that the individual is employed by the municipality prior to
becoming a selectman. The selectman's exemption imposes several
additional restrictions. For example, the municipal employee may
receive only one municipal salary but has the ability to choose
which salary he will receive. In addition, as a selectman, he may
not vote or act on any matter within the purview of the municipal
agency by which he is employed or over which he has official
responsibility. Finally, he may not be appointed to any
additional municipal position while serving as a selectman or for
six months thereafter. While the Assistant is not prohibited from
using the Selectman's exemption, rather than s. 20(d), to
overcome the s. 20 prohibition, use of the Selectman's exemption
will render her service as a Selectman of little or no value to
the Town because of the restriction that, as a Selectman, the
Assistant may not vote or act on any matter within the purview of
the municipal agency by which she is employed. See EC-COI-93-4.
Because the Assistant is employed by the Board, the restriction
imposed by the selectman's exemption would prohibit her from
acting or voting on any of the Board's business. Thus, we assume
that the Assistant will elect to pursue an exemption under s.
20(d). The Assistant must additionally comply with the standard
imposed by s. 19 of G.L. c. 268A.


Sections 19


Section 19 prohibits a municipal employee from participating
[6] in any particular matter [7] in which she or her immediate
family members [8], including her husband, has a financial
interest.

Section 19 will prohibit the Assistant as selectman from
participating in matters related to her employment or any
reappointment as Assistant. For example, the Assistant could not
participate as a selectman in the approval of the s. 20(d)
exemption for herself. Moreover, she cannot participate as
Assistant or as selectman in any particular matter which will
have a financial impact on her husband's employment by the Town.
We note that participation includes not only the final, formal
vote on a given matter, but also any discussion, recommendations,
etc., leading to a formal vote. EC-COI-87-25. Whenever such a
matter comes before the Board, it would be advisable for her to
leave the room. See Graham v. McGrail, 370 Mass. 133, 138 (1976).


3. The Assistant's Reappointment.


Assuming that the Assistant receives a s. 20(d) exemption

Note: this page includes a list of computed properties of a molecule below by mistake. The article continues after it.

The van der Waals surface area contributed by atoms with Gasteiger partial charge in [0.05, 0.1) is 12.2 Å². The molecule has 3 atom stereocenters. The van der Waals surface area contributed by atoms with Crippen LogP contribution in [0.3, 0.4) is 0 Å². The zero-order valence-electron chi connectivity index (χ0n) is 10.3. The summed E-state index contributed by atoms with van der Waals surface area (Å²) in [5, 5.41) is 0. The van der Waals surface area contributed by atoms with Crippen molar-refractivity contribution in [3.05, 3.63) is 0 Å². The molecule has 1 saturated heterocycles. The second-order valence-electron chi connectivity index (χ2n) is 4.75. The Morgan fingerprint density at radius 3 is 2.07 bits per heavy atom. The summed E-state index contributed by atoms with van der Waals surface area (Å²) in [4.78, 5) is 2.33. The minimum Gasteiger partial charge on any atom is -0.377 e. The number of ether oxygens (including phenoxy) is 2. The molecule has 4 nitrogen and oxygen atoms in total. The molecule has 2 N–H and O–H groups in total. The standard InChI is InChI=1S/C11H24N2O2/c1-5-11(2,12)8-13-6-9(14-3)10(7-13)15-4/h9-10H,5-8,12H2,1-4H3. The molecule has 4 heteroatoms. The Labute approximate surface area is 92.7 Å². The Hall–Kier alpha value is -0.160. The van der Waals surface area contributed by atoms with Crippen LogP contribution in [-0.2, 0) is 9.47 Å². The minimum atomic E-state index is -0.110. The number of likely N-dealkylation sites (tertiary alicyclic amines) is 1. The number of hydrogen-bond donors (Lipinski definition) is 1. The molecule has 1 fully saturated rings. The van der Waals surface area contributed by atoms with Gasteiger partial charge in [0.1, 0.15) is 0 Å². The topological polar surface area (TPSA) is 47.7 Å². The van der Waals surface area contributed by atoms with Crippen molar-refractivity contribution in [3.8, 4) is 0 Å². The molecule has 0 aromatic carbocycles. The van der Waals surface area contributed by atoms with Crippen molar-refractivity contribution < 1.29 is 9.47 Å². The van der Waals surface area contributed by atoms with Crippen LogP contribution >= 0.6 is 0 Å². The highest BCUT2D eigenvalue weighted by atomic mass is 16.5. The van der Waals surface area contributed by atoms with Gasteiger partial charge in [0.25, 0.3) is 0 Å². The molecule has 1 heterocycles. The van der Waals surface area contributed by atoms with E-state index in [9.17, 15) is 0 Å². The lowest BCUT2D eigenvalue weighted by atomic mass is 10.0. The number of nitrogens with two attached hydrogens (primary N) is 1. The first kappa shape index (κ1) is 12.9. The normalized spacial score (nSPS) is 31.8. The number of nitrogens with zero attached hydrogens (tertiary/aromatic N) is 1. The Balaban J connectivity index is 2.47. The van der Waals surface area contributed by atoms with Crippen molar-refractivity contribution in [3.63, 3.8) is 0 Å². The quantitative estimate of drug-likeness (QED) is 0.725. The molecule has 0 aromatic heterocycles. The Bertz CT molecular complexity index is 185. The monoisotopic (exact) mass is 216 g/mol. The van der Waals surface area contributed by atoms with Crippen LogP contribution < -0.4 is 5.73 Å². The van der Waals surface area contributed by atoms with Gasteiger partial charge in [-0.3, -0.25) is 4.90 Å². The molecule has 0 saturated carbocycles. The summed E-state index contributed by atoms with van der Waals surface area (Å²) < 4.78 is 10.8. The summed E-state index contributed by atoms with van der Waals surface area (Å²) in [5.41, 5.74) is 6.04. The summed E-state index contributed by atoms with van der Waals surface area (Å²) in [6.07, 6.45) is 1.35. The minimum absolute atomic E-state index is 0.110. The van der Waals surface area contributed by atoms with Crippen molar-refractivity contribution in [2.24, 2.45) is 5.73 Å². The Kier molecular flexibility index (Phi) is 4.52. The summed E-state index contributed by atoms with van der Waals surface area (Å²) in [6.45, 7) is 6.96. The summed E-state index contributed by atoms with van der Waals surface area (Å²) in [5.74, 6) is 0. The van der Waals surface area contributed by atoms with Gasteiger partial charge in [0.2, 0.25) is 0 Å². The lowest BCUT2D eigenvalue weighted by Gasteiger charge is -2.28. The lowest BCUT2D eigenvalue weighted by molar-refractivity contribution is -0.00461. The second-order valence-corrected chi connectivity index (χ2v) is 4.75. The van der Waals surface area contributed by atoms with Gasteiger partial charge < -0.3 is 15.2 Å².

permitting her to hold the positions of selectman and Assistant,
the next issue is whether the Assistant/selectman may be
reappointed by the remaining selectmen to the Assistant's
position on an annual basis.


Section 21A


Section 21A prohibits a municipal board or commission from
appointing any of its members to any office or position under the
supervision of that board or commission unless such appointment
is first approved by a vote at an annual town meeting or unless
the member has resigned from the Board at least thirty days
before the appointment. Therefore, even upon compliance with the
requirements of s. 20, an issue will arise under s. 21A if the
board of

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selectmen appoints one of its current members (or a former member
prior to the expiration of thirty days) to a position under the
supervision of the selectmen [9].


In EC-COI-92-30, we explained that s. 21A is rooted in the
common law doctrine of incompatibility of offices. See Gaw v.
Ashley
, 195 Mass 173 (1907); Attorney General v. Henry, 262 Mass.
127, 132 (1928); Mastrangelo v. Board of Health of Clinton, 340
Mass. 491, 492 (1960); Starr v. Board of Health of Clinton, 356
Mass. 426 (1969). This incompatibility includes the potential
danger that a board member will attempt to persuade his fellow
colleagues to appoint him or otherwise engage in conduct which
might give the appearance of such self-dealing activity, and the
danger that, as a result of alliances formed through service
together on a board, board members will be persuaded to reappoint
one who, under different circumstances, they would conclude
should be removed from office. See Mastrangelo, 340 Mass. at 492;
See also EC-COI-80-44 (s. 21A serves to prohibit board member
from attempting to persuade fellow colleagues to appoint him and
any appearance of self-dealing activity). Our review of this body
of common law, and the express language of s. 21A, persuades us
that the Legislature has chosen to resolve the actual or